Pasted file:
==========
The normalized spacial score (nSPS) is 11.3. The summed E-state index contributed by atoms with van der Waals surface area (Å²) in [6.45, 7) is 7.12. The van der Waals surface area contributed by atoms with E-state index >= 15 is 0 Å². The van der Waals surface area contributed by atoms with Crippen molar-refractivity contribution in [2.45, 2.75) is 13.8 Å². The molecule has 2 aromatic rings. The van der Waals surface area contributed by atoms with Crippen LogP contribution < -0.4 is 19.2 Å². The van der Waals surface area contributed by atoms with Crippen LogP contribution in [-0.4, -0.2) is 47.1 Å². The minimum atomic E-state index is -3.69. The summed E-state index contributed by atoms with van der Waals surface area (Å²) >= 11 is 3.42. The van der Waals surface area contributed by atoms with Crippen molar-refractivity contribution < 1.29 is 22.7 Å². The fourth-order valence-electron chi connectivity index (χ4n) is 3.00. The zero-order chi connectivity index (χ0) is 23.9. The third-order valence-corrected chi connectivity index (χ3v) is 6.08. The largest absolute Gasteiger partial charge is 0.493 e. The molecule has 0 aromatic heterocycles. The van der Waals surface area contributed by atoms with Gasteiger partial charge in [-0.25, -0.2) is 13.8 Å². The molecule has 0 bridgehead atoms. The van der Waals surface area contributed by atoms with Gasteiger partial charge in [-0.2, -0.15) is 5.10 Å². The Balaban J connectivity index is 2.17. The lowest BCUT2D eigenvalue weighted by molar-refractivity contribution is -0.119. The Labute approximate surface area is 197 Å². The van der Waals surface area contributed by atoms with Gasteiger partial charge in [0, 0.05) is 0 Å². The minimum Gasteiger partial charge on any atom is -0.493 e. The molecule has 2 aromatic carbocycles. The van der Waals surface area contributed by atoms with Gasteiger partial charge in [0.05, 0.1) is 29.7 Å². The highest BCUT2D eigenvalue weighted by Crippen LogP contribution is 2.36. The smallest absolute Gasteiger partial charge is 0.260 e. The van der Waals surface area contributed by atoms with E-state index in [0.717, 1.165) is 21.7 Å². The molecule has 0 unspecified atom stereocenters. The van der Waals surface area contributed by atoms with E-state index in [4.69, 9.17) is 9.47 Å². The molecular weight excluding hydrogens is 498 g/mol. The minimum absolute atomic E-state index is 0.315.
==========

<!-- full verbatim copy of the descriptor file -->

The normalized spacial score (nSPS) is 11.3. The summed E-state index contributed by atoms with van der Waals surface area (Å²) in [6.45, 7) is 7.12. The van der Waals surface area contributed by atoms with E-state index >= 15 is 0 Å². The van der Waals surface area contributed by atoms with Crippen molar-refractivity contribution in [2.45, 2.75) is 13.8 Å². The molecule has 2 aromatic rings. The van der Waals surface area contributed by atoms with Crippen LogP contribution < -0.4 is 19.2 Å². The van der Waals surface area contributed by atoms with Crippen LogP contribution in [-0.4, -0.2) is 47.1 Å². The minimum atomic E-state index is -3.69. The summed E-state index contributed by atoms with van der Waals surface area (Å²) >= 11 is 3.42. The van der Waals surface area contributed by atoms with Crippen molar-refractivity contribution < 1.29 is 22.7 Å². The fourth-order valence-electron chi connectivity index (χ4n) is 3.00. The zero-order chi connectivity index (χ0) is 23.9. The third-order valence-corrected chi connectivity index (χ3v) is 6.08. The largest absolute Gasteiger partial charge is 0.493 e. The molecule has 0 aromatic heterocycles. The van der Waals surface area contributed by atoms with Gasteiger partial charge in [-0.25, -0.2) is 13.8 Å². The molecule has 0 bridgehead atoms. The van der Waals surface area contributed by atoms with Gasteiger partial charge in [-0.2, -0.15) is 5.10 Å². The Balaban J connectivity index is 2.17. The lowest BCUT2D eigenvalue weighted by molar-refractivity contribution is -0.119. The Labute approximate surface area is 197 Å². The van der Waals surface area contributed by atoms with Gasteiger partial charge in [0, 0.05) is 0 Å². The minimum Gasteiger partial charge on any atom is -0.493 e. The molecule has 2 aromatic carbocycles. The van der Waals surface area contributed by atoms with Gasteiger partial charge in [0.05, 0.1) is 29.7 Å². The highest BCUT2D eigenvalue weighted by Crippen LogP contribution is 2.36. The smallest absolute Gasteiger partial charge is 0.260 e. The van der Waals surface area contributed by atoms with E-state index in [0.717, 1.165) is 21.7 Å². The molecule has 0 unspecified atom stereocenters. The van der Waals surface area contributed by atoms with E-state index in [4.69, 9.17) is 9.47 Å². The molecular weight excluding hydrogens is 498 g/mol. The minimum absolute atomic E-state index is 0.315.